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Friday, 20 October 2017

Electons 2017: And awaaaay we go!

These are just my opening thoughts now that we know who is who and what is what. A full breakdown of the election will come a bit later.

Its finally over, as of today we have a new government.

Twenty six days is not the longest time ever but I knew people were getting truly sick of it when I opened the Listener and saw the word "interregnum"* used to describe the state of affairs and realized that people were rapidly running out of words to describe the same situation again and again**.

And the last week in particular, it was clear that the news supply had simply dried up except to report the minutest details of peoples comings and goings. Surprisingly the worst offender was not the print media or bloggers but Radio NZ who seemed, at times, to be stuck in some sort of Mobius strip of rank reportage to which they could not escape.

Another thing which had become painfully clear by the end of last week was that Winston was tearing through his limited supply of public good will when his self imposed deadline came and went without any decision being made.

One can only imagine what kind of scenes were playing out, up there in the NZ First meeting rooms, as the mood of the public started to sour when the comments in public, and media, started to note how well things were running without politicians or parties*** and the average apolitical Kiwi began to grumble about "bloody Winston making us wait".

At that point it was painfully clear that this was not another 1996 or 2008 with the cool, calm, ever smiling Winston stringing the public along while he  wheeled and dealed. Instead Peters began to look vulnerable and various apocalypse scenarios surfaced about "another election" which if designed to spur Peters into action had the desired effect of making him decide who to go with.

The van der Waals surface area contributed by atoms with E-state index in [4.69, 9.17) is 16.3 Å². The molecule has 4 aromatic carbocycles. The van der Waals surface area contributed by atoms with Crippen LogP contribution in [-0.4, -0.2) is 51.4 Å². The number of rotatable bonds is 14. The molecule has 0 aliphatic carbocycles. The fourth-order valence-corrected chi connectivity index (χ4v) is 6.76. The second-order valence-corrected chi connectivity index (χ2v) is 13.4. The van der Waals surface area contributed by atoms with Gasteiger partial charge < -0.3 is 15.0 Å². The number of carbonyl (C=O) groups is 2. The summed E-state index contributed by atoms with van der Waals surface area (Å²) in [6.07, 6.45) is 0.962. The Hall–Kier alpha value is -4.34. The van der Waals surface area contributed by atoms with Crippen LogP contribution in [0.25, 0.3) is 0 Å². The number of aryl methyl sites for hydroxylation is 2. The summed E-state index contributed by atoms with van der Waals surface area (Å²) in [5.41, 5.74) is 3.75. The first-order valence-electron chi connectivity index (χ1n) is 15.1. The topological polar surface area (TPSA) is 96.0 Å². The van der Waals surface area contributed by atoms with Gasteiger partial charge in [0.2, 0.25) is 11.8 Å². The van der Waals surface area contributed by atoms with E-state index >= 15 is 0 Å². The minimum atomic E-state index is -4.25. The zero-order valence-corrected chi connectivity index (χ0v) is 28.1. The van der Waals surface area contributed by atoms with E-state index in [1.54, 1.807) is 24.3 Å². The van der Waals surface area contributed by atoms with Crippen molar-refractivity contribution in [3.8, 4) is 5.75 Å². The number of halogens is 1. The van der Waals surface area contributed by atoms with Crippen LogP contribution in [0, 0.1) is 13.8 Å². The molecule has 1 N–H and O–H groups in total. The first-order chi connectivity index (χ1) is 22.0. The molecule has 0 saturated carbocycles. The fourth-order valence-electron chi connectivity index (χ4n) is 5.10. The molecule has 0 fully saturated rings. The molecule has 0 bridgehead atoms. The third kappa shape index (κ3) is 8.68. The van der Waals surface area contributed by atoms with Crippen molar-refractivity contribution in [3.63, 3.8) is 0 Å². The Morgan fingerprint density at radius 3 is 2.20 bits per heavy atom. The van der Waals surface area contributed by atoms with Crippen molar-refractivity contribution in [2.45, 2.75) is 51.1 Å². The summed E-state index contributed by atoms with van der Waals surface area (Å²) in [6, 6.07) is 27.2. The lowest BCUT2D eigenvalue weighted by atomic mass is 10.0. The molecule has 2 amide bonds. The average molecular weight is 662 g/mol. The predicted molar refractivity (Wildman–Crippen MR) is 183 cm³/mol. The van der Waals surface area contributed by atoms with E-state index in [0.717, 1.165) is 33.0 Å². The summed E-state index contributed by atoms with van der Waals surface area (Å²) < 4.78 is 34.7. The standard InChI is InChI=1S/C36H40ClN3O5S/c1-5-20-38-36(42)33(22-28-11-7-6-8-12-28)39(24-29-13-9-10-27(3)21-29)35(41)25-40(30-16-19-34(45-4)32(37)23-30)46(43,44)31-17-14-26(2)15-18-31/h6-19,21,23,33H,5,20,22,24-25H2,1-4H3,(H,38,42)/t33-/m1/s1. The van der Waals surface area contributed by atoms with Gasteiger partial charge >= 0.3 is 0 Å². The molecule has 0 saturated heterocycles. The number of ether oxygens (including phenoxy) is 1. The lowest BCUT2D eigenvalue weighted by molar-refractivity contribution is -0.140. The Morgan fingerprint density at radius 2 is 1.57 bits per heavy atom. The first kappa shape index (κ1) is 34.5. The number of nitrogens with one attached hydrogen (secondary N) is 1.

And the choice, which I said before the election, was Labour.

It was always going to be Labour, which is why I put down for all to see two weeks before election day. And if it was clear to me before voting day it soon became clear to others after when the media started talking about head over heart and Winstons legacy because its clear that the Old Man of NZ Politics is truly old and like all old men in power he wants to leave some lasting mark, some monument to remind future generations of his "greatness" and had he backed Bill & Co he would have obliterated any possible legacy except that of the man who denied NZ the change it needs.

Also spare a thought for Bill English in all of this. His face on election night when the polls closed, showing National well ahead of Labour, was that of a man in the throws of some magnificent, beatific, political orgasm right there on stage for all to see.

Faces like that might be common on some Ecstasy fueled dance floor but not right there with his wife and family in attendance and certainly not with the media around. Such ribald behavior is common at election time but not that stark or so positively raunchy.

Yet it was clear sometime last week that things were slipping for Bill as various hints and leaks began to nod towards Labour and away from National and some time last night Bill will have gone home to his wife and family, quietly entered the family house at some late hour, stood for a moment in the darkened hallway before turning on the light, letting his body slump momentarily under the hideous weight of knowing that his political career is now effectively over before straitening up, snapping on the hall light and making his way up to bed.

God knows what his therapy bills will add up to but one thing is clear, without the required two years in the job as PM there will be no PM pension for him.

Meanwhile over in Aro Valley, James Shaw has probably slept soundly for the first time in a fair few months, knowing that his job is safe (for now) and that with three ministerial positions (but no seat at the cabinet table) he (and by extension the Greens) are in government for real this time as long as they keep up the confidence and supply for Labour.

In the wake of his and the parties hideous screw-ups pre-election the Greens have done well and I am willing to give Shaw his dues after he stepped in to shout down what was a potentially fatal rot regarding some Blue/Green Axis of Evil but only time will tell if he actually has the brains to make it far in politics because one thing is monumentally clear and that is he only just made it this time.

Shaw was saved by the special votes, and the sickening plummet from the heights of 15% polling to 4% will go down in NZ political history as a harrowing lesson on not what to do in the run up to an election.